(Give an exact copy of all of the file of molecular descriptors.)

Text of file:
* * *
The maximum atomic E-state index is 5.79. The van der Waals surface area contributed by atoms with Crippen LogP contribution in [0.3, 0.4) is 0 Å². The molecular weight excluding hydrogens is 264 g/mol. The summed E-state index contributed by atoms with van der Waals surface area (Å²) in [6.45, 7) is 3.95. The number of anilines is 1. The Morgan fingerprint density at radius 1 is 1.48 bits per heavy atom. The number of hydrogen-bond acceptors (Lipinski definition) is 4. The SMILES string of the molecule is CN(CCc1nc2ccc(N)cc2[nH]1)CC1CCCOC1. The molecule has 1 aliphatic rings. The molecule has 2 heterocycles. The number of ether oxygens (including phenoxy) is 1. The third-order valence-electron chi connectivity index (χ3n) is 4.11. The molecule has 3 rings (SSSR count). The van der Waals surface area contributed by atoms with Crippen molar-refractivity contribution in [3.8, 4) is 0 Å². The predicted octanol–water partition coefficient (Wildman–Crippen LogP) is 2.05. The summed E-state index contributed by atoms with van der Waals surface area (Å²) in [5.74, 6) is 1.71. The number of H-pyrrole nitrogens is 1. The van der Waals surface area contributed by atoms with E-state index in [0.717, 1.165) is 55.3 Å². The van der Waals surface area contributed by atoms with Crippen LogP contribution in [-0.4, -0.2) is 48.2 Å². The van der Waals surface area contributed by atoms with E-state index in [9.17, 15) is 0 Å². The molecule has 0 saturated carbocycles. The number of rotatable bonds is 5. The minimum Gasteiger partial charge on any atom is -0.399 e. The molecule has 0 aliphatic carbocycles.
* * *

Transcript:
The maximum atomic E-state index is 5.79. The van der Waals surface area contributed by atoms with Crippen LogP contribution in [0.3, 0.4) is 0 Å². The molecular weight excluding hydrogens is 264 g/mol. The summed E-state index contributed by atoms with van der Waals surface area (Å²) in [6.45, 7) is 3.95. The number of anilines is 1. The Morgan fingerprint density at radius 1 is 1.48 bits per heavy atom. The number of hydrogen-bond acceptors (Lipinski definition) is 4. The SMILES string of the molecule is CN(CCc1nc2ccc(N)cc2[nH]1)CC1CCCOC1. The molecule has 1 aliphatic rings. The molecule has 2 heterocycles. The number of ether oxygens (including phenoxy) is 1. The third-order valence-electron chi connectivity index (χ3n) is 4.11. The molecule has 3 rings (SSSR count). The van der Waals surface area contributed by atoms with Crippen molar-refractivity contribution in [3.8, 4) is 0 Å². The predicted octanol–water partition coefficient (Wildman–Crippen LogP) is 2.05. The summed E-state index contributed by atoms with van der Waals surface area (Å²) in [5.74, 6) is 1.71. The number of H-pyrrole nitrogens is 1. The van der Waals surface area contributed by atoms with E-state index in [0.717, 1.165) is 55.3 Å². The van der Waals surface area contributed by atoms with Crippen LogP contribution in [-0.4, -0.2) is 48.2 Å². The van der Waals surface area contributed by atoms with E-state index in [9.17, 15) is 0 Å². The molecule has 0 saturated carbocycles. The number of rotatable bonds is 5. The minimum Gasteiger partial charge on any atom is -0.399 e. The molecule has 0 aliphatic carbocycles.